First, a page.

The ability to handle rejection is a major factor in the success. Optimism and pessimism play a major role in determining the success of any interaction, especially when selling. Each type of personality defines failure in a different way. While optimistic sales people are able to separate rejection of their product from rejection of them as people, pessimistic sales people take rejection as criticism of their abilities, appearance or character and will face their next sale feeling hurt.
This works the same with taking risks. If you are pessimistic and equate failure to rejection, you are likely to take less risk in order to avoid failing and feeling rejected. If you are optimistic and view failure as a learning opportunity, you know you will get up the 8th time, so you take more risk.
One great art that will help you get up again, whether you are facing a challenge or difficulty in your personal life or business, is the art of NEXTing.
I sometimes describe to my clients an imaginary button, which resets everything and refreshes them for the future. They learn to “press” this button and call out “NEXT!”
The Be Happy in LIFE coaching program develops EQ. I believe that emotional strength is essential to our development and growth. There are many aspects of EQ in our daily life and although we need other skills and abilities to handle challenges, the ability to handle rejection is a major one.
One of my business clients, let’s call her Mary, has mastered the art of “NEXTing”. Mary is the CEO of an international trade organization and in her job, she deals personally with many executives, mostly men, while juggling the chairman’s criticism and “strange, unreasonable desires”. When she started coaching, Mary experienced heavy stress and had frequent anxiety attacks, for which she was taking medication to survive her days at work. She loved her job very much, but spent most of her time either in conflict with the chairman, talking about it or thinking about it. Every meeting between Mary and the chairman lasted only minutes, but she kept them in her mind months later.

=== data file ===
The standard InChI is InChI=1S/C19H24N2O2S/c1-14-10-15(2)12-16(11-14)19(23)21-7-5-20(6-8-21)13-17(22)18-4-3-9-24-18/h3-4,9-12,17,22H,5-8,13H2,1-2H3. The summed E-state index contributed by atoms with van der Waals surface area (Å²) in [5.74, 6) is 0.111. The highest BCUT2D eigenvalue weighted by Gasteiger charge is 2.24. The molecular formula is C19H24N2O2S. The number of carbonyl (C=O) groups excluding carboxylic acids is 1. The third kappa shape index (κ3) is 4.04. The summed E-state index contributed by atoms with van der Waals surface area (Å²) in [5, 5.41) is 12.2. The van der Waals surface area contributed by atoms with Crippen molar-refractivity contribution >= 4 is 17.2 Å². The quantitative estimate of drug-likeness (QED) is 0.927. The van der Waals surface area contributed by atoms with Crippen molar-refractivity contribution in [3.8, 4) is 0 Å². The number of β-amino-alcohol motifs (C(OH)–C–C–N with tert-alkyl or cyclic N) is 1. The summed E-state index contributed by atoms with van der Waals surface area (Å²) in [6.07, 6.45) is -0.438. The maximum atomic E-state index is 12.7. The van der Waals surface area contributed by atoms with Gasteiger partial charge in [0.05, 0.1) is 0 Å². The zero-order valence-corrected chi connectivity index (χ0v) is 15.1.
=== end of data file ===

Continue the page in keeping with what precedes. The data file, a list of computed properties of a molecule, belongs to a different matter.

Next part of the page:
Mary’s definition of failure was unhealthy for her, giving the chairman far more power than he had in reality. He was “able to control” her feelings during and outside of working hours just by thinking differently from her.
Mary came to me looking for a tool that would allow her the freedom to enjoy her work. She discovered the “NEXT!” button in one of her first sessions and a week later, she sent me this email:
I know it sounds strange, but I feel so different. I think people around me are different from last week…
Mary managed to handle most of the difficulties at work (and at home) using “NEXT!” While in the past, every arguments and unsuccessful sale added pressure to her work, she had learned how to assess the situation, take the learning and move on and her efficiency increased tremendously.
“NEXT!” is an important tool to achieve success. Using it increases emotional intelligence by creating optimism. It contributes to our ability to recognize our feelings, manage them, develop more acceptance and appreciation of others and improve our relationships.
NEXTing allows people to move on and shift their energy from lingering in the past to focusing on the future – a core ingredient of success.
Keep on moving,